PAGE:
Speaking for the victims

Ari Forcelle

On the day of love, hugs and celebration, many know that seventeen people were killed at Marjory Stoneman Douglas High School in Parkland, Florida. Thursday, Feb. 14, 2018 started as a normal school day, as hundreds of students and teachers entered the building. In a few short hours, what many thought was a “safe environment” turned into a tragic crime scene.

As reported by multiple news outlets, a shooter walked on the high school property with an AR-15 assault rifle, strolled through the hallways and classrooms and attempted to kill anyone who crossed his path. He wounded many and stripped seventeen families apart in minutes. This is just one instance that started the domino effect of a controversy that people are living with today.

This is one instance that started a rippling motion, and it is moving from coast to coast and around the world. Families, students and communities are coming together to form peaceful protests. One of the protests will take place on March 14, 2018. The protest will be known as the National School Walkout, aroused by survivors of the Parkland, Florida shooting. The protest will be focusing on pointing out the need of stricter gun laws around the nation for the safety of the students.

The goal of the walkout organized by students is to give Congress a “wake up call” to pass legislation to prevent violence within communities, schools, religious places of worship and homes. The walkout will begin at 10 a.m. and will last seventeen minutes to honor the seventeen victims killed in Parkland, Florida. Alea Wall, senior at Owatonna High School says, “I support the walkouts 100 percent. I believe that whether or not they get the point to congress, the hopes to change the law is important. I also believe that if congress decides not to, it is still important we get the point across. Peaceful protests are a great place to start.”

Some students and parents are worried. If they participate in these protests, they may end up in conflict with the school administration. Unfortunately, for some schools around the nation, it is an undeniably true consequence.  A superintendent for an independent school in Needville, Texas cautioned students with the warning that, if they were to participate in the walk out, it would result in a three day out of school suspension. The American Civil Liberties Union declared that all schools have the right to punish students for the protest, the same way they would as if a student were to skip class. Although that is each school’s decision and there my or may not be a consequence.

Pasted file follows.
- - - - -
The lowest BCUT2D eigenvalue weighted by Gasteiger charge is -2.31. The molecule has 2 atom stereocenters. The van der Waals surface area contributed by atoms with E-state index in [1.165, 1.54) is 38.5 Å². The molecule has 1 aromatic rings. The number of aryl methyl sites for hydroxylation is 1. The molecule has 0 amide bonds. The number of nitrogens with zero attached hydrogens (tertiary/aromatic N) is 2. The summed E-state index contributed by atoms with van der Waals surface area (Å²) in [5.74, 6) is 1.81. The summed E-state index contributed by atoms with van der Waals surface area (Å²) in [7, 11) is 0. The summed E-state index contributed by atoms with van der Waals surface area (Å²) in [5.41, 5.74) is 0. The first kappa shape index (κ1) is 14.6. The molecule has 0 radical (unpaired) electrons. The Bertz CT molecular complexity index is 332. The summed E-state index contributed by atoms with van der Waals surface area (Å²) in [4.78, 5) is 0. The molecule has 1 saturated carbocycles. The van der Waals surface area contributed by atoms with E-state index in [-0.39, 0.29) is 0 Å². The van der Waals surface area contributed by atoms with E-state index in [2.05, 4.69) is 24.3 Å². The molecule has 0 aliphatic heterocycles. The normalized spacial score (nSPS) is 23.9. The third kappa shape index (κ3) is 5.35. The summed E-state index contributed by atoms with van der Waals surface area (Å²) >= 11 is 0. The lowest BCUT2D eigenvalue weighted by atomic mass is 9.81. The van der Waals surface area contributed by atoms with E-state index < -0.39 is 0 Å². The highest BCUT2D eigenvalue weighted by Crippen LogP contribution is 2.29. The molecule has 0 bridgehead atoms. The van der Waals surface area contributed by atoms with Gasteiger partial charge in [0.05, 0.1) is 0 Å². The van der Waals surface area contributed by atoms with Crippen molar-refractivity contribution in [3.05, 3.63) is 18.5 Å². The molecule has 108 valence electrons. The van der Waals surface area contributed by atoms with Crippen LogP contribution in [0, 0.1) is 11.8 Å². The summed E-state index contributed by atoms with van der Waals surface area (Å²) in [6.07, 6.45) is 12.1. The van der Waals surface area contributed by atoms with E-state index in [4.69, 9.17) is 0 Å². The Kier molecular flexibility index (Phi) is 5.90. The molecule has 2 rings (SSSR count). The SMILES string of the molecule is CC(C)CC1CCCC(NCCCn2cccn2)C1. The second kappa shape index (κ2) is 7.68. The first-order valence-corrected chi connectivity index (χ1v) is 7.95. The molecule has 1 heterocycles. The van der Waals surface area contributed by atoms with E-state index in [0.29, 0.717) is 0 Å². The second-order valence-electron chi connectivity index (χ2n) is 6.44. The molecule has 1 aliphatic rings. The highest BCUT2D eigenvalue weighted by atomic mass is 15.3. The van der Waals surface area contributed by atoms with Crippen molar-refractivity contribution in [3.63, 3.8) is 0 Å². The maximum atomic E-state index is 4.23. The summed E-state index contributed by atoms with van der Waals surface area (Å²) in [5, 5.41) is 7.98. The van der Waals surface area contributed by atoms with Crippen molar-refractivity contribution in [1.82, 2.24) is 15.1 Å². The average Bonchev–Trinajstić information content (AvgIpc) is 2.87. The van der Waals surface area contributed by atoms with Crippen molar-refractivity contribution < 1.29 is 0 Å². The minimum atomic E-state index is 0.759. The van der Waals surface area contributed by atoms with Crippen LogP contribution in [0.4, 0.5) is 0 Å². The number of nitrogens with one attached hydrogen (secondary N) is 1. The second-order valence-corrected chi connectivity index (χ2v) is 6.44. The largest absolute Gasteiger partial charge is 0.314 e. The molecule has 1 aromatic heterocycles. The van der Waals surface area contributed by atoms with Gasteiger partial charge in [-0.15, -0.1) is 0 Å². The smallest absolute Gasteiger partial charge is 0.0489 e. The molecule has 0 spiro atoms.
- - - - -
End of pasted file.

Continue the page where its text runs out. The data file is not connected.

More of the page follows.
Students are allowed to exercise their rights. ”

Principal at Owatonna High School, Mr. Mark Randall says, “Students are allowed to exercise their rights; however, since it is a normal school day, attendance will be taken.” Typically students around the nation will participate in the peaceful protest by exiting the school and sitting down to support the lives lost. Mr. Randall says that  Owatonna High School students are allowed to exercise their rights and do so.Randall said, “We will make sure, if students chose to voice their opinions, that there is a enough space provided.” For those who are wondering, there will not be an academic support for the protest solely because the protest is not a school function set up by the high school. That goes for no matter what is being protested apon.

Enough is enough. ”

Concerns other than in-school punishment for students are perturbed by whether or not walking out will hurt their college admission process. Statements released by more than 250 colleges have confirmed that walking out, even if receiving punitive actions, will be overlooked and will not affect admission circumstances.

Another major question is whether or not teachers will be stepping forward in this peaceful protest motion. A lot of teachers are helping set up the protests, and they plan on walking out with the students. If the school allows it, and pledges no punishment, they are welcome to join. Mr. Walters, a social studies teacher at  Owatonna High School said, “Enough is enough. If our adults that are out of the schools aren’t going to do anything, then maybe it’s time to get ground support from our students who are on the front lines every single day across America. The whole point of the education system is to educate students to become better citizens and what better way to do so than to practice our First Amendment rights, the right to protest and assemble.”  National Events are planned for March 14, March 24 and April 20. These are opportunities to participate in a respectful and meaningful manner.